ROYAL ENFIELD HIMALAYAN INDEX PAGE (latest first):
• Early impressions from Morocco (shortly)
• Desert Ready; modifications and improvements
• First proper ride
• Adventurise it: let’s make a list
• Short UK road test (good for specs)
• BS3 carb model in Ladakh
• Tips, mods and hacks from Advrider (also links to aftermarket kit)
• Well presented Himalayan blog (in French)
• Nathan Millward 16k miles review
• Noraly Schoenmaker on an RTW
• UK FB group (private); North America FB Group
Royal Enfield Himalayan: that’s bike #61 and my project for 2019. Out of curiosity I test rode one a couple of months back and despite my initial scepticism shared by many, riding was believing and I could see the appeal. It’s a bike in a niche all of its own; a long-stroke, low-saddled plodder; an under-stressed travel mule that ought to chug happily along backroads. It’s said to be pretty good off-road for what it is too, but it sure won’t blaze down the autoroute trailing a series of sonic booms. The Himalayan has elements of ag bike (right): heavy, basic and with low power output but above all, unapologetically functional, like my old utilitarian MZs in the 1970s. They say that tanked up, an ABS Himalayan weighs a staggering 194kg. Doing the bathroom scales trick came up with 192kg. Crikey, they weren’t joking.
A similar low output/capacity plodder that’s been on my radar is Honda’s NC range; an auto 750X. It was also a contender for bike #61, but a quick read on advrider, where others have been experimenting since the original 700 came out, reminded me that adapting one into something like 2018’s XSR Scrambler would deliver uncertain worthwhile improvements for the effort involved. For 2019 Honda put a 19-inch wheel on the front of the revised CB500X. Doing the same to the 750X, or offering a more adventurised model (as BMW do) would make a better base project.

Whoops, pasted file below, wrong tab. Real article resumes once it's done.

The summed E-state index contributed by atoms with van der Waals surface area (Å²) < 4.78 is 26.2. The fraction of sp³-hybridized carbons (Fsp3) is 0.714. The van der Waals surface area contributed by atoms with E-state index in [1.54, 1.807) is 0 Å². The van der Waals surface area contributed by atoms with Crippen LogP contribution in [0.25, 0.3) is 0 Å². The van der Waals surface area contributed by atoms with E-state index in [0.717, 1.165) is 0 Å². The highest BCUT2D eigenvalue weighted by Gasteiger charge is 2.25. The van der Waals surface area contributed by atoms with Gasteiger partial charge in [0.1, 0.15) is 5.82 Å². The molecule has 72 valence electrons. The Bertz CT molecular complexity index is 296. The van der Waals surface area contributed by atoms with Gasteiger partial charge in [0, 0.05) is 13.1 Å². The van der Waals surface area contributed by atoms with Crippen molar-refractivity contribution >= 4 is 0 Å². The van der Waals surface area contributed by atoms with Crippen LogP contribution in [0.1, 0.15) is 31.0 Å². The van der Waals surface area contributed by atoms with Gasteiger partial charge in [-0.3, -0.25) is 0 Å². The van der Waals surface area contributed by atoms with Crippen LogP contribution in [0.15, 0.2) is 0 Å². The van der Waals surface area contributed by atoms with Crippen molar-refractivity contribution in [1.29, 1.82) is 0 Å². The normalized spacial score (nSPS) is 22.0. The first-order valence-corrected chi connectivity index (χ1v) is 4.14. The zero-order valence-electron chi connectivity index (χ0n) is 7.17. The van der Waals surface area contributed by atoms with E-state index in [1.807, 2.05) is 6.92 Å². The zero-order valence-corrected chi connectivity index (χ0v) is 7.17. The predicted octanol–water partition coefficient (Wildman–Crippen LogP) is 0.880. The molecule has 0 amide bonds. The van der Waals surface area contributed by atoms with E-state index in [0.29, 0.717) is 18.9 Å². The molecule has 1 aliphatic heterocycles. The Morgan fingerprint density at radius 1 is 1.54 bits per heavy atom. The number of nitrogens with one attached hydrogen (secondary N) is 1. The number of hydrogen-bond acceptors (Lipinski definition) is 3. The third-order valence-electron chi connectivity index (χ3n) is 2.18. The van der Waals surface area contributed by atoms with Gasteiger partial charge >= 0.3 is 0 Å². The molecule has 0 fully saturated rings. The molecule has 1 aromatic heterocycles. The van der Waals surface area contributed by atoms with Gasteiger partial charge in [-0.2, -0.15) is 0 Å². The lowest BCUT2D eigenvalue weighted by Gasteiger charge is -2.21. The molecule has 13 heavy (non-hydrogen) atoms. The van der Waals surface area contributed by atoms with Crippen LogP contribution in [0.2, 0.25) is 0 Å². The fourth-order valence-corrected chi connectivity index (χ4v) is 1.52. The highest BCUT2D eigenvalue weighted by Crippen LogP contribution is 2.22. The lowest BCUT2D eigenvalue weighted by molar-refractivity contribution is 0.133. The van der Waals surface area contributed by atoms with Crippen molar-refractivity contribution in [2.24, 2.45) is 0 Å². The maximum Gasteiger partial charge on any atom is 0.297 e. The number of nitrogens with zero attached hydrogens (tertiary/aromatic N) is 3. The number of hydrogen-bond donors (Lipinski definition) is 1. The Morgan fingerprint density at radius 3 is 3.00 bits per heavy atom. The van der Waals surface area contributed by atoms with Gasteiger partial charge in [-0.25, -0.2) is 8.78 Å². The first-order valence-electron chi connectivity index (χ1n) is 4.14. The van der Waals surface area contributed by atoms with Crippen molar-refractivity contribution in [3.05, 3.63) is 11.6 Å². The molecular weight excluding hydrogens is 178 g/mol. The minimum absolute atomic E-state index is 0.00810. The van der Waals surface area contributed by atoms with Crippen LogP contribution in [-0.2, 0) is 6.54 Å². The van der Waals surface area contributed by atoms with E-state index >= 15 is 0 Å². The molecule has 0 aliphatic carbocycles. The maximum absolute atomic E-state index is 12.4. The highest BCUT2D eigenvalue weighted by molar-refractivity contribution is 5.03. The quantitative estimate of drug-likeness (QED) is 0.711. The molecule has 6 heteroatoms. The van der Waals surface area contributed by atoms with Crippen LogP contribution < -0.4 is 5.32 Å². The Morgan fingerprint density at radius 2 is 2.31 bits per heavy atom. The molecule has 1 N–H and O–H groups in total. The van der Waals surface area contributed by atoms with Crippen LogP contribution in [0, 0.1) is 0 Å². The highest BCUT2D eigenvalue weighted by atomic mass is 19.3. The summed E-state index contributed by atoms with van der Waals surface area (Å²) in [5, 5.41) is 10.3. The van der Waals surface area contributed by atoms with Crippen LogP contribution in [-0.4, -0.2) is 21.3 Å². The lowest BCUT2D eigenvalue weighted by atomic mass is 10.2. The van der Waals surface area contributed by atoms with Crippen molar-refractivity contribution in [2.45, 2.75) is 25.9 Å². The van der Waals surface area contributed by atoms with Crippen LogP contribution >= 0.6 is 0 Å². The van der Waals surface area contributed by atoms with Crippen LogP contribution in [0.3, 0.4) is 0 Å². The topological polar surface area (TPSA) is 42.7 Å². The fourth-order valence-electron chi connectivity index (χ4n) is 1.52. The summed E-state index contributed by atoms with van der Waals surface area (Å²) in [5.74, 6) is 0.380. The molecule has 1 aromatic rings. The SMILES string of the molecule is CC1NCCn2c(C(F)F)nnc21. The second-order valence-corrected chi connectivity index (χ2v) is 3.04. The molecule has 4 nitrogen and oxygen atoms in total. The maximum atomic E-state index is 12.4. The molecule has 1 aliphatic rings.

Back to the Enfield. My example gleams as white as the driven snows of Annapurna. And with less than a thousand miles on the clock it’s nearly as virginal. Add some auxiliary LED lighting and heated grips and it was a pretty good deal.
With the Him’s trail biking potential, I’ve come up with a plan for a route recce in the High Atlas followed by a ride deep into the Western Sahara ahead of my spring Fly & Ride tour around Eastertime. If what I’ve read is true, the REH ought to plod steadily up and down the mountains and across deserts of southern Morocco.
The Elephant in the Himalayas
I suspect the many people who are curious about the Himalayan have little interest in Enfield’s long-established Bullet-based singles. I’m one of them. Things have probably moved on, but the old-style Bullets carry a stigma of crude manufacturing and poor reliability which cannot be excused by retro-cool looks or the ease of roadside repairs.
The troubled launch of the original BS3 Himalayan a couple of years ago (more here) did nothing to dispel such concerns. And yet I can think of a couple of BMWs – a brand associated with a (long outdated) reputation for reliability (right) – which didn’t go any better. This well known fact doesn’t stop them being best sellers, year after year.
And so, despite entirely trouble-free experiences from high-miling Hims like Noraly Schoenmaker in the video below, it’s still a bit of a leap in the dark on the much-improved export BS4 Himalayan released in 2018. It’s notable that, having ridden an unreliable BS3, Noraly left India on a new BS4 with panniers full of spares and 10,000km later, didn’t use any of them.
The Himalayan is a bike many potential owners want to like but are niggled by the fact that they might only just get what they paid for, before getting crippled by Chinese levels of depreciation. The only way to find out is to buy one and see. Maybe that’s why they call it ‘adventure motorcycling’.
See the Index above for the latest posts.